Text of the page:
The SEARS utilizes a strengths-based approach to guide interventions that help identify a child’s internal assets as opposed to focusing on their deficits. This allows for a diversity of intervention strategies across a multi-tiered system of supports as opposed to making a referral directly to special education assessment. Addressing the whole child by helping them identify and leverage their strengths is critical given myriad stressors impressed on our students as a result of COVID-19.
Read more about recent research on SEARS that supports its clinical use or visit the PAR Training Portal for an on-demand training course.
As children return to school, many may exhibit signs of anxiety and stress. Your job is to find out whether these are existing issues or whether they are related to the pandemic and quarantine.
Help is here.
The Pandemic Anxiety Screener for Students–12 (PASS-12) is a 12-item checklist developed by FAR, FAM, and FAW author Steven G. Feifer, DEd, designed specifically to evaluate the impact of a pandemic on a child’s school-based functioning.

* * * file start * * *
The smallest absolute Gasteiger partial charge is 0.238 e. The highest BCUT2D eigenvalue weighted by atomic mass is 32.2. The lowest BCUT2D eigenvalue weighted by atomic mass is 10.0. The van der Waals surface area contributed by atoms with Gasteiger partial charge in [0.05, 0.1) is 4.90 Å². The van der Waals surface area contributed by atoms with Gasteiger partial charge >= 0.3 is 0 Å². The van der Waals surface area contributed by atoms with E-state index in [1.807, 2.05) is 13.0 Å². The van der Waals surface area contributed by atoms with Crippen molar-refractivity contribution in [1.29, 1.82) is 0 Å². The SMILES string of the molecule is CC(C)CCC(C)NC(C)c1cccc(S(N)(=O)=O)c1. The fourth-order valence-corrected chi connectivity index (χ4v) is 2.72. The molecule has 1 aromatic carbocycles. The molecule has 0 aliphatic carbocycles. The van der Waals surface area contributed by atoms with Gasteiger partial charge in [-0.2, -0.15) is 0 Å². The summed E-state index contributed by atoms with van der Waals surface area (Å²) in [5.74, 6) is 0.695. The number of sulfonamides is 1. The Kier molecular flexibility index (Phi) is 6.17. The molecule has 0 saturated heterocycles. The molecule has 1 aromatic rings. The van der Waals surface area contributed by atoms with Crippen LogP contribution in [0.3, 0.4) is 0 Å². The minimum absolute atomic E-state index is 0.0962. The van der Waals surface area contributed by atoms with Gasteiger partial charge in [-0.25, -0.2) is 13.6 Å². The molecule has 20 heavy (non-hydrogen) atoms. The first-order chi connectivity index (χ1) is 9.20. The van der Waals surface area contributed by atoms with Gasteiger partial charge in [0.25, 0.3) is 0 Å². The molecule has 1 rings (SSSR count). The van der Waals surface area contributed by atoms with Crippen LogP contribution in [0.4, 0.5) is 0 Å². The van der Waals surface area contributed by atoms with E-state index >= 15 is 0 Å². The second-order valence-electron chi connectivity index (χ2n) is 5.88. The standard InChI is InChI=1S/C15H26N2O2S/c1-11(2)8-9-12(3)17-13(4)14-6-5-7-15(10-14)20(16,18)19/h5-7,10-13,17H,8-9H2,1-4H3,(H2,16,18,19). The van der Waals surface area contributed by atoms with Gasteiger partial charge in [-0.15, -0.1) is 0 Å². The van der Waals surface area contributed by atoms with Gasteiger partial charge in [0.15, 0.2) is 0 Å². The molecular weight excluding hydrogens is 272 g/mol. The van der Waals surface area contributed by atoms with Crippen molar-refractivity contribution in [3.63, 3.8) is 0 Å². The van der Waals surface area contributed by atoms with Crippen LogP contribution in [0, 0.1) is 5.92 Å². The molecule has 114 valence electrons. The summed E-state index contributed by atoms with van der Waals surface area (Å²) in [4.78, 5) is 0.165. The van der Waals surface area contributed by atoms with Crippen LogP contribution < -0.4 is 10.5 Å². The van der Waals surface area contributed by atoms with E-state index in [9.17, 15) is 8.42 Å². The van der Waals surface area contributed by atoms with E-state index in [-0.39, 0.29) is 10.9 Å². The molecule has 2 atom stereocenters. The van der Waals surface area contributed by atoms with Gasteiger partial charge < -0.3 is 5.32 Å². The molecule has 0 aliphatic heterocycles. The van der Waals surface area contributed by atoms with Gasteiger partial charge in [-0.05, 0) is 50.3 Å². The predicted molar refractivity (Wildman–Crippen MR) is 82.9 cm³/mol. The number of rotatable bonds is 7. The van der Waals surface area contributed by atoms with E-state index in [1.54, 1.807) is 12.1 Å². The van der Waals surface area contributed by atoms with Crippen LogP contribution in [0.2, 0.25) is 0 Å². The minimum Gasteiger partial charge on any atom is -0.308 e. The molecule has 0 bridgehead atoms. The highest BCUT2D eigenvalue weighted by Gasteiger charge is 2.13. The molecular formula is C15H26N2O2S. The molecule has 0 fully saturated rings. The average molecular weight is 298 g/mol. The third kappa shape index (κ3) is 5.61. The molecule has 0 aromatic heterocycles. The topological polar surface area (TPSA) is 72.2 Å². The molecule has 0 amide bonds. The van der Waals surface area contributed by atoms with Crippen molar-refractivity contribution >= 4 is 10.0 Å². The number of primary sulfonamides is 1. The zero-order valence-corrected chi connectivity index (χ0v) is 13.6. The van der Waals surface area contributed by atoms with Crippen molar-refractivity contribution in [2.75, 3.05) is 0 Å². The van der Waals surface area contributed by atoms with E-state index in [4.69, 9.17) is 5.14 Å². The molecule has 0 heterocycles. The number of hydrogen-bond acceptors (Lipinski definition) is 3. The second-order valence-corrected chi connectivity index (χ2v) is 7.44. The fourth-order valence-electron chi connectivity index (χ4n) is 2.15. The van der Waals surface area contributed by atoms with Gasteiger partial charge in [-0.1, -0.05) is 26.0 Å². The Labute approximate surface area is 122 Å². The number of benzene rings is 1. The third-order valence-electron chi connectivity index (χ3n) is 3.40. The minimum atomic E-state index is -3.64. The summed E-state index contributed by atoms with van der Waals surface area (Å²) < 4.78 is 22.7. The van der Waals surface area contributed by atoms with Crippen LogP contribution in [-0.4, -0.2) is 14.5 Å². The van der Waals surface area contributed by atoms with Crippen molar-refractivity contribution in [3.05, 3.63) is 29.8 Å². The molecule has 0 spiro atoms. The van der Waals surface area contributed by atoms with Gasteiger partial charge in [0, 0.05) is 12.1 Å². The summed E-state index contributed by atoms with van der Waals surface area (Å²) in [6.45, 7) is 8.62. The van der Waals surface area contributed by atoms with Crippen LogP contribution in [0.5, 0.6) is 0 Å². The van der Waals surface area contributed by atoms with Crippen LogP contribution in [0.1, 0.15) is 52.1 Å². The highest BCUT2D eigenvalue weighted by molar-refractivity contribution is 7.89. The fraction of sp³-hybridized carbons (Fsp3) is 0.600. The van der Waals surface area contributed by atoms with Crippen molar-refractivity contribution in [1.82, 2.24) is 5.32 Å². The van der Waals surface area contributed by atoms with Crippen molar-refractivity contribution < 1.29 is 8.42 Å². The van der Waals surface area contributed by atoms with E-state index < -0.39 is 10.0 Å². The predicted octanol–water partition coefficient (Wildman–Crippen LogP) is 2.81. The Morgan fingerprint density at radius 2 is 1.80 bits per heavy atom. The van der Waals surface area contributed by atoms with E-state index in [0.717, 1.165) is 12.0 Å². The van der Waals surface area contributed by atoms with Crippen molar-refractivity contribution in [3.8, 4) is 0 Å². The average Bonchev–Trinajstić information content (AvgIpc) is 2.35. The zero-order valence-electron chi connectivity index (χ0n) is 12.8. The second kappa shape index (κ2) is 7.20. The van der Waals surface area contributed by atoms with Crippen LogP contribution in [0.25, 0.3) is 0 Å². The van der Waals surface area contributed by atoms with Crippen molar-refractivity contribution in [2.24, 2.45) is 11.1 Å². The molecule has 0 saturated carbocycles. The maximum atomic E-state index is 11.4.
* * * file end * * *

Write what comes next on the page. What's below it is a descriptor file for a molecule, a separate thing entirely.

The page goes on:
Related article: OUR STORIES: STARTING THE NEW SCHOOL YEAR
A parent rating form, it allows you to rate the severity of anxiety symptoms specific to the pandemic and quarantine and provides information to help school professionals make important decisions.
To learn more or order, visit parinc.com/PASS-12.
School psychologists are facing a school year full of unknowns. PAR reached out to three different professionals to find out how they are adapting and what advice they have for others as they embark on a very different kind of school year.
Tamara Engle-Weaver, MS
Certified school psychologist, Lancaster-Lebanon IU 13 Sensory Impaired Program, Pennsylvania